Why should you make a Will?
Making a Will is an important part of planning for your family’s future. Every adult who owns an asset(s) or has a spouse or children should have a will.
Surprisingly, many people don’t have one. Spending a few hours with your Notary Public planning your estate could save your spouse, children and other beneficiaries much time, effort and money.
When you don’t have a Will you lose control over who gets how much of your estate and when. You also lose the right to appoint a guardian of your choice for any young children you have. Furthermore, if you die without a Will, your property will be divided according to B.C. law, and the costs to administer your estate will increase.
Contact us today to discuss your Last Will & Testament.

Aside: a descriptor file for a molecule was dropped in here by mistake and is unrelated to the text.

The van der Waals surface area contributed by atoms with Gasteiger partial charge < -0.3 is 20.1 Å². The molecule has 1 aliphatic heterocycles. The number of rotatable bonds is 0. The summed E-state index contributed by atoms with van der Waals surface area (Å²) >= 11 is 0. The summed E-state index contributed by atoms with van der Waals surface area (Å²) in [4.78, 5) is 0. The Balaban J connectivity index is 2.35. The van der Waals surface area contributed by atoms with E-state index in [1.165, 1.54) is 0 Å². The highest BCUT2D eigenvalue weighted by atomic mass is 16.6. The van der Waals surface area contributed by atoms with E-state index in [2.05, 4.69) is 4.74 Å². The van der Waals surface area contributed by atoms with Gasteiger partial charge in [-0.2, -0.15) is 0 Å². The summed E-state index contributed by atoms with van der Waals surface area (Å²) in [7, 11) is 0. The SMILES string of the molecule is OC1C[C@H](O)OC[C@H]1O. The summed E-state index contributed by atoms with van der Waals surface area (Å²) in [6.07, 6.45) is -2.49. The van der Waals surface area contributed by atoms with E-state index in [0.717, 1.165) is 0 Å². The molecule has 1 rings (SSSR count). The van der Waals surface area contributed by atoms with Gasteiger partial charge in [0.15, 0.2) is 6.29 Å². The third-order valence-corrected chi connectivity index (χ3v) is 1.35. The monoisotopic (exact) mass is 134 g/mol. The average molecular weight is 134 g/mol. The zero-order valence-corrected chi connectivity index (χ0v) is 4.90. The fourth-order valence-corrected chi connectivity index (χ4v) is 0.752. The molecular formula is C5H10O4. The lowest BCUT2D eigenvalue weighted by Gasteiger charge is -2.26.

Power of Attorney
A power of attorney is a legal document that appoints another person, called an “attorney,” to deal with your business and property and to make financial and legal decisions on your behalf. It does not include Health Care decisions. A power of attorney can be very specific or very broad. A power of attorney ends if you become mentally incapable unless it is enduring.
To create an enduring power of attorney, the document must be completed properly signed and must state:
- whether the attorney (the person appointed to make decisions) can act while you are capable or only while you are incapable;
- that the attorney’s authority continues despite your incapability; and
- that person can be a family member, friend, professional.
With a representation agreement, you can choose someone you trust to be your legal representative, who may make medical & health care decisions for you if you are incapable of doing so on your own. A representative may be given decision-making authority for your personal care and health care, and, in some cases, the routine management of your financial affairs, including legal matters. That person can be family member(s) or friend(s) if they are willing.
Executor Appointments Accepted